Mon Dec 4th through Sat the 9th, 2017 at Long Beach Convention Center
The proposed submission deals with an interesting and important problem: how to automatically learn the potentially complex temporal influence structures for the multivariate Hawkes process. The proposed neutrally self-modulating multivariate point process model can capture a range of superadditive, subadditive, or even subtractive influence structures from the historical events on the future event, and the model is quite flexible. Also, the model in evaluated on both the synthetic and the real data, and yields a competitive likelihood and prediction accuracy under missing data.
1. Compared with existing work, one potential contribution of this submission is in the increased flexibility of the proposed model. First, in modeling the intensity function, a non-linear transfer function is introduced and is applied to the original defined intensity for multivariate Hawkes processes. Second, it models the hidden state h(t) as a continuous-time LSTM.
2. Since the model is more flexible and has more parameters to estimate, it will be harder to accurately learn the parameters. The algorithm basically follows the previous Back Propagation Through Time (Du et al, 2016) strategy and proposes using the Monte Carlo trick in evaluating the integral quantify in the likelihood. I think the convergence of the current algorithm might be very slow since they have too many parameters. Since the learning issue in this model is challenging, it is worthwhile discussing more on the computational efficiency. A more tractable and efficient learning algorithm might be needed in dealing with large-scale problems.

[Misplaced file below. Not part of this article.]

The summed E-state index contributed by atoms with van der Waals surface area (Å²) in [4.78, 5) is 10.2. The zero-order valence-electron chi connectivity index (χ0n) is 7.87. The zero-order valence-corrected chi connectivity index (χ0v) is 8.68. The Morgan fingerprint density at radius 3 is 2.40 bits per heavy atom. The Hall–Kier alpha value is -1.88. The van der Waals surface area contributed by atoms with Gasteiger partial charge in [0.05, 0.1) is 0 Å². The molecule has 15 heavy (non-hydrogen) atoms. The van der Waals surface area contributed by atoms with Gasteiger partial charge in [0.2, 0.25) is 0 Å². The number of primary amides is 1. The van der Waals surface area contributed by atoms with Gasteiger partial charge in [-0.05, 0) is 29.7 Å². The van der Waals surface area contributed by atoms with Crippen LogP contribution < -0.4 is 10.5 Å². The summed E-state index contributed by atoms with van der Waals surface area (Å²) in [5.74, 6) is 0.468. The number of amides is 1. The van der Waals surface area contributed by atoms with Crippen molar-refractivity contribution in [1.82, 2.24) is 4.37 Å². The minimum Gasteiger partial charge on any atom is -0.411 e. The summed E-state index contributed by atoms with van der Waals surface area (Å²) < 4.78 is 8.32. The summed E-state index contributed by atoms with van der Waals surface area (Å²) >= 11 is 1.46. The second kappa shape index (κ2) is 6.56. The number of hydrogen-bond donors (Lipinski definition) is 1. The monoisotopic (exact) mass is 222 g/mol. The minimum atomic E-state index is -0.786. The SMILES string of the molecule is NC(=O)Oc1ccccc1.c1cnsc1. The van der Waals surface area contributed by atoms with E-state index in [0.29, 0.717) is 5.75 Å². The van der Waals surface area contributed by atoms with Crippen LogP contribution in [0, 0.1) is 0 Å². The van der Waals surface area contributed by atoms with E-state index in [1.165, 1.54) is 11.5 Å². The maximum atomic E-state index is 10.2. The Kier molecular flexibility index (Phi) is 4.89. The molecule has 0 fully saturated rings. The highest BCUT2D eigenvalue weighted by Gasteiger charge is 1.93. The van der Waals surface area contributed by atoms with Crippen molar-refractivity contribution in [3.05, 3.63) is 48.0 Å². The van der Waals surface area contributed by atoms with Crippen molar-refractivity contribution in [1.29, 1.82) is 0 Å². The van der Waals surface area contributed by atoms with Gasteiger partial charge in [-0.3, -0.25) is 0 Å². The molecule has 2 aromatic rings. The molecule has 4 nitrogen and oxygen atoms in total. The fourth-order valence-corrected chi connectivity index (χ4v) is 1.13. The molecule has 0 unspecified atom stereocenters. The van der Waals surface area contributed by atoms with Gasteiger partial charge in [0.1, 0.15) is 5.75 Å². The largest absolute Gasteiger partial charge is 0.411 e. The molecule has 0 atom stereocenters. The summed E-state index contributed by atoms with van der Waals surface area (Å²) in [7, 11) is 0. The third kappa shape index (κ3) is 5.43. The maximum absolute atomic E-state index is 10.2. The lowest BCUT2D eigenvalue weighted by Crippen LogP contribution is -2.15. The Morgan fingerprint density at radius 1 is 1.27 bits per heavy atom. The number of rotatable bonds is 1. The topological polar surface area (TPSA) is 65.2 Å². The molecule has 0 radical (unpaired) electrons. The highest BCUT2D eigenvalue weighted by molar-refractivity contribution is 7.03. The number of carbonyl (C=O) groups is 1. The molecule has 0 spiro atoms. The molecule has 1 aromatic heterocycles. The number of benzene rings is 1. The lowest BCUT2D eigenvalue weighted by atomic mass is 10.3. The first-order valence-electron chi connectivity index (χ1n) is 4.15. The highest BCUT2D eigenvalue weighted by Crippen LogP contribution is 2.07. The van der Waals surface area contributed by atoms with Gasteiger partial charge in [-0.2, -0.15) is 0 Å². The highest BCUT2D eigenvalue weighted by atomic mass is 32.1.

3. For the numerical section, only the likelihood under missing data is evaluated. It will be more convincing to add the results for the intensity accuracy evaluation.
The authors propose the neural Hawkes process whose intensity function is based on a continuous-time LSTM. The values of LSTM cells decay exponentially until being updated when a new event occurs, which is different from previous work of combining Hawkes process models with RNNs. The authors argue that their model has better expressivity and achieves better performance compared to the vanilla Hawkes process and the Hawkes process without positivity constraints. The overall novelty of the proposed method is not very significant, but it is well motivated and thoroughly analyzed.
(1) Why would you prefer an additive intensity function rather than multiplicative (line 229)? I assume that you always want a strictly positive intensity function and therefore choose to use the "softplus" function as your transfer function, but it seems somehow unnatural.
(2) For your experiment on simulated data (Appendix C.4), it's good to see your model achieves much better performance on data generated by your model, and performs comparably or slightly better on data generated by other two models. I am interested to know whether you directly measured how well your model learns the intensity function, instead of the likelihood on held-out dataset? I suppose for your synthetic data, it's not hard to compare to the ground-truth intensity function.